Espresso Art launches boutique bar, 'drinking library'
Espresso Art has always been a calm, comfortable, artsy place for academic types to chat, study or enjoy their favorite stimulants. With the addition of booze to the menu, the café is sure to attract even more of a crowd.
Not that academic types have an unquenchable thirst for the devil’s water, but it’s hard to resist the inviting atmosphere and ancient Greek-styled décor. The entrance from the front of the room is designed to look like a Doric temple and the bar itself, located within Espresso Art Cafe, is named the Castalian Spring, after the springs at Delphi, where Greeks sought divine inspiration from the waters and the oracle.
Kellner Brown, a classics senior, did all the woodwork by hand. As it turns out, every piece of the cocktail bar has a hundred-year story to tell.
“Everything in this room is built out of the floorboards of my old home,” said Brown. “I can look at all of these pieces of fir, and I know what part of the house they were in, because I recognize some of the different burns.”
His home was built in 1880. After acquiring the wood and sitting on it for several years, he used it to craft everything — the bookcases, the starburst-patterned countertop and the bar entrance.
Just as you wouldn’t come to the Castalian Spring expecting another dive bar, don’t expect to order a cheap Bud or Miller.
“We’re not going to serve regular beer or wine,” said Danny Mannheim, who owns Espresso Art, “just high-end liquor.”
Bartender Sylvie Sebastien crafted some fantastic drinks. Her Sazarac, a light-red mixture of rye, absinthe, cognac and bitters, only made my mouth water for more. She followed up with a warm medicinal brew called a Hot Toddy, a head-clearing blend of chamomile tea, Jameson whiskey, lemon juice and honey.
Brown, meanwhile, offered up a specialty called a Dark and Stormy that he said was getting popular around the bar. The rum, ginger beer and lemon over ice served in a copper cup instantly cooled my palate and somehow made me nostalgic for a time I never even lived in.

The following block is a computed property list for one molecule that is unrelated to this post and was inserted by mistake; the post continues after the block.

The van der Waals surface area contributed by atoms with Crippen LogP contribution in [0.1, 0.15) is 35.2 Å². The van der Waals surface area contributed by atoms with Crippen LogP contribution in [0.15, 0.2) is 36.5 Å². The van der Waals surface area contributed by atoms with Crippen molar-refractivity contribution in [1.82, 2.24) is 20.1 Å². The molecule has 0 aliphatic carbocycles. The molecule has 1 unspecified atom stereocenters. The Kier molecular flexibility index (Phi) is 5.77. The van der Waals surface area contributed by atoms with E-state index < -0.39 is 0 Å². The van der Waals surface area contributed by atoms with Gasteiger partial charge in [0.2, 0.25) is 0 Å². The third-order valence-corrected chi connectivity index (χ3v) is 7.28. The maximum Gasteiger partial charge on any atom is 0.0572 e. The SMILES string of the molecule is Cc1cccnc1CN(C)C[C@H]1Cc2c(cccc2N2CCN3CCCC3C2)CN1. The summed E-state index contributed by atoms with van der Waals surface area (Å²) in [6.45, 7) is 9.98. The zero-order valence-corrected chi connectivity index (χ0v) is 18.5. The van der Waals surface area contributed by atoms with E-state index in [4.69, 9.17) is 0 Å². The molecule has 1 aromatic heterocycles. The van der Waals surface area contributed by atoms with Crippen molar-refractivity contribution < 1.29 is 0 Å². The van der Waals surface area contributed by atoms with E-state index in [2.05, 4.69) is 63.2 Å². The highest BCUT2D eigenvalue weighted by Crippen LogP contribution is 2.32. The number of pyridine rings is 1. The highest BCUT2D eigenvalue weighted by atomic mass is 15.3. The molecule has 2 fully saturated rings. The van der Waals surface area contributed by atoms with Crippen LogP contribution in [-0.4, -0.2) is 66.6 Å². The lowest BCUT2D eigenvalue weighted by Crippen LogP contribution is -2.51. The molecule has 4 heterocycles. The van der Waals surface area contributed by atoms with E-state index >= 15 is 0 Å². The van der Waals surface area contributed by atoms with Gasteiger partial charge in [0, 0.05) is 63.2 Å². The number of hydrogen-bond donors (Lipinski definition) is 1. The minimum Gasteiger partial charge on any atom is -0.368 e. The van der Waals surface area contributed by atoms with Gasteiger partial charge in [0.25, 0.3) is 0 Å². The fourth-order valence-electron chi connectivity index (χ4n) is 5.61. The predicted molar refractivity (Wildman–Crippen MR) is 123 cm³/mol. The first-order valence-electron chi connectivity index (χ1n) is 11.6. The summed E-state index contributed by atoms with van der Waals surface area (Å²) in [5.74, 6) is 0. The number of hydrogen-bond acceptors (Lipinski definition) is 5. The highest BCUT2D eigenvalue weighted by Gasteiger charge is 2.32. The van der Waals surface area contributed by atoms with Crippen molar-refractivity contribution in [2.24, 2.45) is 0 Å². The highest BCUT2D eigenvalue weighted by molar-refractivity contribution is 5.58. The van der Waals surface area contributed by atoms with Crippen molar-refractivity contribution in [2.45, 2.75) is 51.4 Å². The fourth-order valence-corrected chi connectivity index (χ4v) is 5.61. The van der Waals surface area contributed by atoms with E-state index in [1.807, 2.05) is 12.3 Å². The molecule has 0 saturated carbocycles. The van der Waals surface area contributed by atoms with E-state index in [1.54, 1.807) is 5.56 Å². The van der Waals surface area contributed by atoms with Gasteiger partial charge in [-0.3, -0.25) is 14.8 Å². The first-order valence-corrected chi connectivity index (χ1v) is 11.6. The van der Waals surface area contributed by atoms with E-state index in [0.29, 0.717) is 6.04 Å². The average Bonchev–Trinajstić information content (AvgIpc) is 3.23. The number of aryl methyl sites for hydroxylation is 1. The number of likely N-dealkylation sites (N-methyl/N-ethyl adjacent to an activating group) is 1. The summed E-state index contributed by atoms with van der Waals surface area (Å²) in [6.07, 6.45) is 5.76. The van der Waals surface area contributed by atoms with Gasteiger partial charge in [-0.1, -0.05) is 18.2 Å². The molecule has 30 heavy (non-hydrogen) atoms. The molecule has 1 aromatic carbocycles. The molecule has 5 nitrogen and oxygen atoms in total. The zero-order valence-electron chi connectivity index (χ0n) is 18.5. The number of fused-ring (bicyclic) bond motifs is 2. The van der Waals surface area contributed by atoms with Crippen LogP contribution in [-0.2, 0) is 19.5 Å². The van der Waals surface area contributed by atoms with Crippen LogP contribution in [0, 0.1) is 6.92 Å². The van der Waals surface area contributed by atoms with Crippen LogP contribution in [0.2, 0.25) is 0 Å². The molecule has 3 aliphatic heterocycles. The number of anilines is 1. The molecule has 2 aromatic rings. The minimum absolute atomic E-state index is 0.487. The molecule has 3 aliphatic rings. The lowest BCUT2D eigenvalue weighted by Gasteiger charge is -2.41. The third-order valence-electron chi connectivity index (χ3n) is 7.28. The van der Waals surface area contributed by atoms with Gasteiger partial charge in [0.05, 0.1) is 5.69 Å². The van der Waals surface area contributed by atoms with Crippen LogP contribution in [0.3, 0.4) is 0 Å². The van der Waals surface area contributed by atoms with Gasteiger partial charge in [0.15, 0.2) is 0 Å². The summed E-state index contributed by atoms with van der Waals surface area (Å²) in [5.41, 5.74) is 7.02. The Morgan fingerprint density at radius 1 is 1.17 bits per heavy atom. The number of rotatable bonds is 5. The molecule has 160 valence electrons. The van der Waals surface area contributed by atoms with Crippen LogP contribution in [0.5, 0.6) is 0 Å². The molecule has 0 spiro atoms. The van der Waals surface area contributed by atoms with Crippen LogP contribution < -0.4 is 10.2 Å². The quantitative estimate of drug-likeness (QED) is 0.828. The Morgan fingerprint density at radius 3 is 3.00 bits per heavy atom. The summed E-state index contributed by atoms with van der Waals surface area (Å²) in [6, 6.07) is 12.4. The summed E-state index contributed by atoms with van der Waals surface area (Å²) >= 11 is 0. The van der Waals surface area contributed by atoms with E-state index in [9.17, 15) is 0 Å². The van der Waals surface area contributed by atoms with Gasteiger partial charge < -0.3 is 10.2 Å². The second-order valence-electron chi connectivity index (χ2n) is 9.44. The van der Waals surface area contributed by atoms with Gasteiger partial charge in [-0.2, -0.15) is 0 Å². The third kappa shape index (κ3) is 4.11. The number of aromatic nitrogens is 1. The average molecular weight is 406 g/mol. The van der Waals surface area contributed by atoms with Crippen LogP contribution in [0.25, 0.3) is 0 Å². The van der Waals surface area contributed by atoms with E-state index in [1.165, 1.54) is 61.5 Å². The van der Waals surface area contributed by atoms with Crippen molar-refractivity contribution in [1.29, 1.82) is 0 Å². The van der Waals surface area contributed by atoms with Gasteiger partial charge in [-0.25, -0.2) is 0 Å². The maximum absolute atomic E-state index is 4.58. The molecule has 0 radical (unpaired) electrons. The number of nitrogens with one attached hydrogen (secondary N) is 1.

The rest of the collection, an assortment of high-dollar beers, wine and spirits, was a testament to Mannheim’s claim. With absinthe and ouzo in its arsenal, it’s clear that the Castalian Spring is serious about its drinks.
It’s certainly not your typical college bar. The music is low, there aren’t any TVs blaring in the background, the drinks are made to perfection and the bartenders are educated enough to hold an intelligent conversation.
Rather than going to the bar to get stupid, patrons can come here to get smart.
“This is a place, kind of a drinking library, where people can come and study, and discuss sophisticated collegiate topics,” Brown said. “It’s not a football bar, it’s a place where you go and have intellectual conversations over a nice quality drink, learn something from your friends, learn something about the alcohol, become educated with customs that we don’t really get down here that much.”
Brown said none of the hundreds of books on the shelves are decorative, and that every single one is a must-read.
In addition to more books, Brown plans to add more inscriptions and menus, plus a door to separate the front and back and actual water from the Castalian Spring at Delphi. There will also be smoothies available when the temperatures go up in the spring.